Council leaders were pleased this week when the government effectively gave the green light for local authority mortgages by cutting the minimum interest rate that the councils must charge on a mortgage.
The Department for Communities and Local Government cut the minimum interest rate from 5.07 per cent to 3.93 per cent on Monday, which means the local authorities can compete with the mortgages offered by banks and building societies.
From the 1960’s through to the 1980’s council mortgages used to be a popular way of securing a home loan, or mortgage, but in 1985 new legislation meant the councils could only lend at a set national interest rate which was designed to prohibit their use.
Chris Leslie, of the New Local Government Network, a left-wing think tank, said: “Historically councils were a major force in the mortgage market but Margaret Thatcher believed it was a job for the private sector. It is clear that there has been a thawing of the idea in the Government that the housing market needs mortgage liquidity from any source willing to offer it.”
The current economic climate means that increased competition is welcomed and several local authorities such as areas of Birmingham and London have expressed an interest in offering mortgages.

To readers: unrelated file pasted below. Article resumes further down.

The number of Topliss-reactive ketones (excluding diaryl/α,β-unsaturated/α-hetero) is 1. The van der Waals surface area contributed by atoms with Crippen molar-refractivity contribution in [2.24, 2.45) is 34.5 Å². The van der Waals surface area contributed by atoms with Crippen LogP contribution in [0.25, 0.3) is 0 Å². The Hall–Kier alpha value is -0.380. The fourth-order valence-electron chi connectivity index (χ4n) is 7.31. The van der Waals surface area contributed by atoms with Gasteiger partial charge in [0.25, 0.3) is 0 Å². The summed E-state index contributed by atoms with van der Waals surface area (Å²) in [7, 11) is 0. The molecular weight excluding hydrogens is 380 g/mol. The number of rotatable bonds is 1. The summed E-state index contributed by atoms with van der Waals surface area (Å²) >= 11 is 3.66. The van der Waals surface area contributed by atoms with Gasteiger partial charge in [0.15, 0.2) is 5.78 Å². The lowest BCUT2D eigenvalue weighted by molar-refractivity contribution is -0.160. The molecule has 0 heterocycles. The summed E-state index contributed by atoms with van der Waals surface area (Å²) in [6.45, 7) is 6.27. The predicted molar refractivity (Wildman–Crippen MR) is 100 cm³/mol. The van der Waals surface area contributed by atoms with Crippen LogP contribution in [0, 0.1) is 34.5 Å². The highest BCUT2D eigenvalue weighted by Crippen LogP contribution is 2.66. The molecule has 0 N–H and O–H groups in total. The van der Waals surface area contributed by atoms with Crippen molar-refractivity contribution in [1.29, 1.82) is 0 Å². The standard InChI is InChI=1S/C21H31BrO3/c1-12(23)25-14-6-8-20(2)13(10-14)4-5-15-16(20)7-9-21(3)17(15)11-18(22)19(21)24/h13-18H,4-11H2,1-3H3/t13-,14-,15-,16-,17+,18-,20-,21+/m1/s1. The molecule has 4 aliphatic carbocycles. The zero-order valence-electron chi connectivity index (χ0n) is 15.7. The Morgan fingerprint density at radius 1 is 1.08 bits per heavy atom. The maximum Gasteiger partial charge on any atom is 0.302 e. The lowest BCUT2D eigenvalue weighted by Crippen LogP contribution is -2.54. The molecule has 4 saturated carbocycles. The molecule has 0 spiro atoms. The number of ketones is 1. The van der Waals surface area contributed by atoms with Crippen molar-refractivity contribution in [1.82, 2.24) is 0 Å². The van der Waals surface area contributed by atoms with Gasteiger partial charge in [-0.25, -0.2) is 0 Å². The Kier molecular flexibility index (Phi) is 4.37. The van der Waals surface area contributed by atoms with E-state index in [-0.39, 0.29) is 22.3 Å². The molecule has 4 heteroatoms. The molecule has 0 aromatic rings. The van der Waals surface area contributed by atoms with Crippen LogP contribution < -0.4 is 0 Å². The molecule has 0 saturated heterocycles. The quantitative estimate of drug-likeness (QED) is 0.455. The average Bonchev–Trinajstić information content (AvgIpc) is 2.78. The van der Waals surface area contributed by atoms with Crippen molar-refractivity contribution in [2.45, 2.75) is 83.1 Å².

Mortgage advisors and those taking their CeMAP training to offer mortgage advice in Birmingham, London or other areas where council mortgages may be offered will need to keep up to date on what is available but are unlikely to see hordes of borrowers heading to councils for their mortgages.
Bernard Clarke, of the CML said: “I’m not sure that local authorities would have the capacity to full the funding gap which exists in the mortgage market. It is difficult for local authorities to run fully fledged mortgage businesses and their efforts could be better directed at problem of rising repossessions and homelessness.”